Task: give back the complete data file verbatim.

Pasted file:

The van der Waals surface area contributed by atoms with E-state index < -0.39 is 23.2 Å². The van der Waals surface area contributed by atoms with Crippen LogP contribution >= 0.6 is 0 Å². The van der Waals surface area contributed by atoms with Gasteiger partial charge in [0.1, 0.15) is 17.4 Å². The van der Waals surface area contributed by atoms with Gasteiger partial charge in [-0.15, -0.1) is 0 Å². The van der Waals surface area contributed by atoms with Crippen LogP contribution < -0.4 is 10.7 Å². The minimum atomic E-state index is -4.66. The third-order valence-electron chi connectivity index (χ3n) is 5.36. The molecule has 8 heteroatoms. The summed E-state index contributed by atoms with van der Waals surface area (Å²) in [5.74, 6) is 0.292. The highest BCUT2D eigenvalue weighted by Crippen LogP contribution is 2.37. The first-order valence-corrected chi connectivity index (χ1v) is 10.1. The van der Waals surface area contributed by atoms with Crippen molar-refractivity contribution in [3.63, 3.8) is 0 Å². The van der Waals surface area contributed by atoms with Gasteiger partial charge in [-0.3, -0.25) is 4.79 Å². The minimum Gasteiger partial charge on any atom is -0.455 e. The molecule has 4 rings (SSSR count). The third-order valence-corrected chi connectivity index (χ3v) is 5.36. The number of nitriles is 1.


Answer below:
The van der Waals surface area contributed by atoms with E-state index < -0.39 is 23.2 Å². The van der Waals surface area contributed by atoms with Crippen LogP contribution >= 0.6 is 0 Å². The van der Waals surface area contributed by atoms with Gasteiger partial charge in [0.1, 0.15) is 17.4 Å². The van der Waals surface area contributed by atoms with Gasteiger partial charge in [-0.15, -0.1) is 0 Å². The van der Waals surface area contributed by atoms with Crippen LogP contribution < -0.4 is 10.7 Å². The minimum atomic E-state index is -4.66. The third-order valence-electron chi connectivity index (χ3n) is 5.36. The molecule has 8 heteroatoms. The summed E-state index contributed by atoms with van der Waals surface area (Å²) in [5.74, 6) is 0.292. The highest BCUT2D eigenvalue weighted by Crippen LogP contribution is 2.37. The first-order valence-corrected chi connectivity index (χ1v) is 10.1. The van der Waals surface area contributed by atoms with Crippen molar-refractivity contribution in [3.63, 3.8) is 0 Å². The van der Waals surface area contributed by atoms with Gasteiger partial charge in [-0.3, -0.25) is 4.79 Å². The minimum Gasteiger partial charge on any atom is -0.455 e. The molecule has 4 rings (SSSR count). The third-order valence-corrected chi connectivity index (χ3v) is 5.36. The number of nitriles is 1.